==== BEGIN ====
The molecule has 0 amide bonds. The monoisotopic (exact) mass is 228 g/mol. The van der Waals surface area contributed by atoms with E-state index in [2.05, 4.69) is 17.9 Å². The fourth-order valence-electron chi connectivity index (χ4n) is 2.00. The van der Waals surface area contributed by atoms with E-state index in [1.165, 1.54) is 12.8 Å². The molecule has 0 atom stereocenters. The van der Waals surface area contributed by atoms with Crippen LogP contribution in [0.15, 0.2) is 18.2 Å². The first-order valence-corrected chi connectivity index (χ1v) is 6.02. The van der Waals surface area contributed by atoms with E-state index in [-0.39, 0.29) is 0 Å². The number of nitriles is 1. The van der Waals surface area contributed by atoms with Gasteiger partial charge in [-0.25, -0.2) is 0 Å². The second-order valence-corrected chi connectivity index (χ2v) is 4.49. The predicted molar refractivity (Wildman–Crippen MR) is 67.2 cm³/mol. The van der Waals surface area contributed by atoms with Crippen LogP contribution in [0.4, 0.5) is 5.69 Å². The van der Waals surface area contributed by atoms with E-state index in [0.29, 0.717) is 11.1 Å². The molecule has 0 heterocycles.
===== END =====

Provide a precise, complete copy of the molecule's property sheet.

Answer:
The molecule has 0 amide bonds. The monoisotopic (exact) mass is 228 g/mol. The van der Waals surface area contributed by atoms with E-state index in [2.05, 4.69) is 17.9 Å². The fourth-order valence-electron chi connectivity index (χ4n) is 2.00. The van der Waals surface area contributed by atoms with E-state index in [1.165, 1.54) is 12.8 Å². The molecule has 0 atom stereocenters. The van der Waals surface area contributed by atoms with Crippen LogP contribution in [0.15, 0.2) is 18.2 Å². The first-order valence-corrected chi connectivity index (χ1v) is 6.02. The van der Waals surface area contributed by atoms with E-state index in [-0.39, 0.29) is 0 Å². The number of nitriles is 1. The van der Waals surface area contributed by atoms with Gasteiger partial charge in [-0.25, -0.2) is 0 Å². The second-order valence-corrected chi connectivity index (χ2v) is 4.49. The predicted molar refractivity (Wildman–Crippen MR) is 67.2 cm³/mol. The van der Waals surface area contributed by atoms with Crippen LogP contribution in [0.4, 0.5) is 5.69 Å². The van der Waals surface area contributed by atoms with E-state index in [0.29, 0.717) is 11.1 Å². The molecule has 0 heterocycles.